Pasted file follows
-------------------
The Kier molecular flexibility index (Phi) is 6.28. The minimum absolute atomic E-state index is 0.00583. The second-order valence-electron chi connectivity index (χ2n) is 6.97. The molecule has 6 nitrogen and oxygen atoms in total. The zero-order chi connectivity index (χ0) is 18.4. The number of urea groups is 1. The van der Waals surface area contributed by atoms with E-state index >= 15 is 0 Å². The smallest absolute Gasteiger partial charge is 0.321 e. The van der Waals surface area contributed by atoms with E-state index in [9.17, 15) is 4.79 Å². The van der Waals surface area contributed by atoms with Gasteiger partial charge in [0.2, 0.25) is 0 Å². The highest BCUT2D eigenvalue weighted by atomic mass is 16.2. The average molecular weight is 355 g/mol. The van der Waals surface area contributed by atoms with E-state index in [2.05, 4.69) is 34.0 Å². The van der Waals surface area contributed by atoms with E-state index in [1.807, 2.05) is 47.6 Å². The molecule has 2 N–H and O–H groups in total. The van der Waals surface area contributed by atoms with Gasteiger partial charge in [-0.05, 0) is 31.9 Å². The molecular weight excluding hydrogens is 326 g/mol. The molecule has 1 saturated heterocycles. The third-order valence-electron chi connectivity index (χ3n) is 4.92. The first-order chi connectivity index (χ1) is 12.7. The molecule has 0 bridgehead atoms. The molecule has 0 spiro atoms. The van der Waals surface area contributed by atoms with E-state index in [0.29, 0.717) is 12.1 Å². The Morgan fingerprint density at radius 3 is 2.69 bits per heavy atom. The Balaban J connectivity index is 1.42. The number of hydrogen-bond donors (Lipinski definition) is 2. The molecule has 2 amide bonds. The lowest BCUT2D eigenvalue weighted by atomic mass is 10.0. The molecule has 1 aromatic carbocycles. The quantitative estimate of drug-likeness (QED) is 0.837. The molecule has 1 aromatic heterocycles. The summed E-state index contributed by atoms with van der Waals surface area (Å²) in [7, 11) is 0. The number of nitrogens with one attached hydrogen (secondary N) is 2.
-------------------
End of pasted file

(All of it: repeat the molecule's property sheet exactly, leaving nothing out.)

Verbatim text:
The Kier molecular flexibility index (Phi) is 6.28. The minimum absolute atomic E-state index is 0.00583. The second-order valence-electron chi connectivity index (χ2n) is 6.97. The molecule has 6 nitrogen and oxygen atoms in total. The zero-order chi connectivity index (χ0) is 18.4. The number of urea groups is 1. The van der Waals surface area contributed by atoms with E-state index >= 15 is 0 Å². The smallest absolute Gasteiger partial charge is 0.321 e. The van der Waals surface area contributed by atoms with E-state index in [9.17, 15) is 4.79 Å². The van der Waals surface area contributed by atoms with Gasteiger partial charge in [0.2, 0.25) is 0 Å². The highest BCUT2D eigenvalue weighted by atomic mass is 16.2. The average molecular weight is 355 g/mol. The van der Waals surface area contributed by atoms with E-state index in [2.05, 4.69) is 34.0 Å². The van der Waals surface area contributed by atoms with E-state index in [1.807, 2.05) is 47.6 Å². The molecule has 2 N–H and O–H groups in total. The van der Waals surface area contributed by atoms with Gasteiger partial charge in [-0.05, 0) is 31.9 Å². The molecular weight excluding hydrogens is 326 g/mol. The molecule has 1 saturated heterocycles. The third-order valence-electron chi connectivity index (χ3n) is 4.92. The first-order chi connectivity index (χ1) is 12.7. The molecule has 0 bridgehead atoms. The molecule has 0 spiro atoms. The van der Waals surface area contributed by atoms with E-state index in [0.29, 0.717) is 12.1 Å². The Morgan fingerprint density at radius 3 is 2.69 bits per heavy atom. The Balaban J connectivity index is 1.42. The number of hydrogen-bond donors (Lipinski definition) is 2. The molecule has 2 amide bonds. The lowest BCUT2D eigenvalue weighted by atomic mass is 10.0. The molecule has 1 aromatic carbocycles. The quantitative estimate of drug-likeness (QED) is 0.837. The molecule has 1 aromatic heterocycles. The summed E-state index contributed by atoms with van der Waals surface area (Å²) in [7, 11) is 0. The number of nitrogens with one attached hydrogen (secondary N) is 2.